“For always in thine eyes, O Liberty!
Shines that high light whereby the world is saved;
And though thou slay us, we will trust in thee.”
On Picket Duty.
Bakounine’s “God and the State” is having a splendid sale. We are now on the point of printing a fourth edition.
Expectant authors, to whom we are grateful for kindly favoring us with copies of newly published books and pamphlets, must pardon us for delaying notice of the same. Pressure on our columns compels it.
A profound sensation has recently been created in Oxford, and indeed throughout England, by a lecture delivered by William Morris, the poet, in that conservative University town, in response to an invitation from a society of undergraduates. A sufficiently commonplace occurrence, one would think at first blush, but not a little startling when one learns that the lecture consisted of an indictment of our present industrial system, and a championship of modern socialism, from the standpoint of art. Professor Ruskin gave his presence in sanction of the lecturer, and social and literary circles are stirred to their depths. At this rate the universities of England may become, before long, like those of Russia, “hotbeds of Nihilism.” Who knows? Mr. Morris, we believe, has already been followed by H. M. Hyndman of the Democratic Federation, and a lecture is announced for February by Ruskin himself on the significant subject: “The Storm-Cloud of the Nineteenth Century.” From Mr. Morris’s lecture we quote the following: “One man has an idea, and you say he is mad. Two men have the idea, and they are fools. One thousand have it, and you hear of a new religion. Ten thousand, and society trembles. One hundred thousand, and there is war. A million, and there is peace upon earth.”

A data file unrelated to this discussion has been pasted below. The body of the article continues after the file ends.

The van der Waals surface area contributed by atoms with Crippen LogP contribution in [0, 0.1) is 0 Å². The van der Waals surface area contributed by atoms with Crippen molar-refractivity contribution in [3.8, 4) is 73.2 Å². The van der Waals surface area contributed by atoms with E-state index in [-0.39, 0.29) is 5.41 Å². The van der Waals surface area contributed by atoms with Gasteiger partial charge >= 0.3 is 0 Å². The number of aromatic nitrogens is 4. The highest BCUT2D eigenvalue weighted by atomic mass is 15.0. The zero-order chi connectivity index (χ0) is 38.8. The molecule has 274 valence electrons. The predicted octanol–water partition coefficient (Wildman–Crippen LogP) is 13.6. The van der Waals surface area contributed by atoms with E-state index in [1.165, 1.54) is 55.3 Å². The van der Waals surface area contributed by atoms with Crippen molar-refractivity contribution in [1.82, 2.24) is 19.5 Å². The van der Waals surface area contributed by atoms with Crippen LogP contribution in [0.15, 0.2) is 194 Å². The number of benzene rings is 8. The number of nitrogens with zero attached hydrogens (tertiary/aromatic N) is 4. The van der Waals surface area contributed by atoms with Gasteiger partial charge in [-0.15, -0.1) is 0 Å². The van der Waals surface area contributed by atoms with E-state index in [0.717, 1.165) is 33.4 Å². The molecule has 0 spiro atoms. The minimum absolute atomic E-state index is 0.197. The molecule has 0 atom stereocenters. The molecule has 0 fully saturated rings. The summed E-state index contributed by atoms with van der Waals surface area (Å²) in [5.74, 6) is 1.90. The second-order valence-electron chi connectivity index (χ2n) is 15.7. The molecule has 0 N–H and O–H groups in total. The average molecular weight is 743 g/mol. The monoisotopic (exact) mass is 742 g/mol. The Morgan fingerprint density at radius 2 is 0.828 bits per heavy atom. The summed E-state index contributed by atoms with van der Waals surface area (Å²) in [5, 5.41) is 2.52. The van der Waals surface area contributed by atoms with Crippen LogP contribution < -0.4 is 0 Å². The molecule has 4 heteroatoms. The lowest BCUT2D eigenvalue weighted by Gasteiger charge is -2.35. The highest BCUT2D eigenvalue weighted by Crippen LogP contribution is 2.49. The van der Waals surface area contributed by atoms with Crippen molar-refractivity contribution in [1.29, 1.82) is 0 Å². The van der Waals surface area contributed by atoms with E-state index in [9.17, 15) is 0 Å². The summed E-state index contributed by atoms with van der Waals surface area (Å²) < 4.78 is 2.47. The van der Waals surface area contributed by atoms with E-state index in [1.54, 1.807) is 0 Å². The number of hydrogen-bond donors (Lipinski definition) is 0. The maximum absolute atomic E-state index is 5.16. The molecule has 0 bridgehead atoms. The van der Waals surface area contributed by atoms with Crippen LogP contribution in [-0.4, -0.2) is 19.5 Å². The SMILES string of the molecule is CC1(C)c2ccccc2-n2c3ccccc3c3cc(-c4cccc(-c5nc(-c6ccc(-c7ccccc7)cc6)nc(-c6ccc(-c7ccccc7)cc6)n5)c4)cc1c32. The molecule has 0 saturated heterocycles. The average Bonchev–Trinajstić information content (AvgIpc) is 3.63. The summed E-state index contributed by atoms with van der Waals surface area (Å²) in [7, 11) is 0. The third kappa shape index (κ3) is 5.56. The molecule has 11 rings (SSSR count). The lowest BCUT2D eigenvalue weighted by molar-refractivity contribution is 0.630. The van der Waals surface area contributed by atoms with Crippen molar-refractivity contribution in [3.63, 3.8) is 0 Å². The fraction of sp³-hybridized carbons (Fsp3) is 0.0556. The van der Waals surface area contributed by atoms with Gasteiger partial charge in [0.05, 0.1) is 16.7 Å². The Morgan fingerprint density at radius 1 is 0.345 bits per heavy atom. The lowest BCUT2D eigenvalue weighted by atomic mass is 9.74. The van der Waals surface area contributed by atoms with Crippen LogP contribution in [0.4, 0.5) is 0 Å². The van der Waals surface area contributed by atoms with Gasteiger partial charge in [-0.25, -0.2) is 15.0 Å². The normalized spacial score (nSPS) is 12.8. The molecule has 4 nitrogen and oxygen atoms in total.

The New York “Times” having asked if there is “anything to prevent Mr. Thurber from issuing one million one-dollar notes on his personal credit, if he can get anybody to take them,” the “Sun” very pertinently answers: “Nothing but the statutes of this State and the tax of ten per cent, imposed upon such notes by the laws of the United States.” We are glad that the “Sun” has stated this. Just at present it is the most important fact that the American people can learn. To it is due that other fact that labor is poor and idleness rich, as any one can see who will read and take the pains to understand Colonel William B. Greene’s work on “Mutual Banking,” or the writings of Proudhon and Lysander Spooner on finance. The repeal or nullification of these statutes and taxes by organizing to resist them is the first and indispensable step in the solution of the labor question. But the economists tell the people that here in this country we have freedom of credit, and the people are fools enough to believe it. The “Sun” has shone upon this lie and exposed it. But why does it stop there? The “Sun” pretends to believe in liberty, and shows that of credit we have no liberty. Why, then, does it not make a fight to achieve this liberty? It is much more important business than “turning the rascals out.” The reason that the “Sun” does not do this is that it really believes, not in liberty and competition, but in privilege and monopoly.
Two Reformers Contrasted.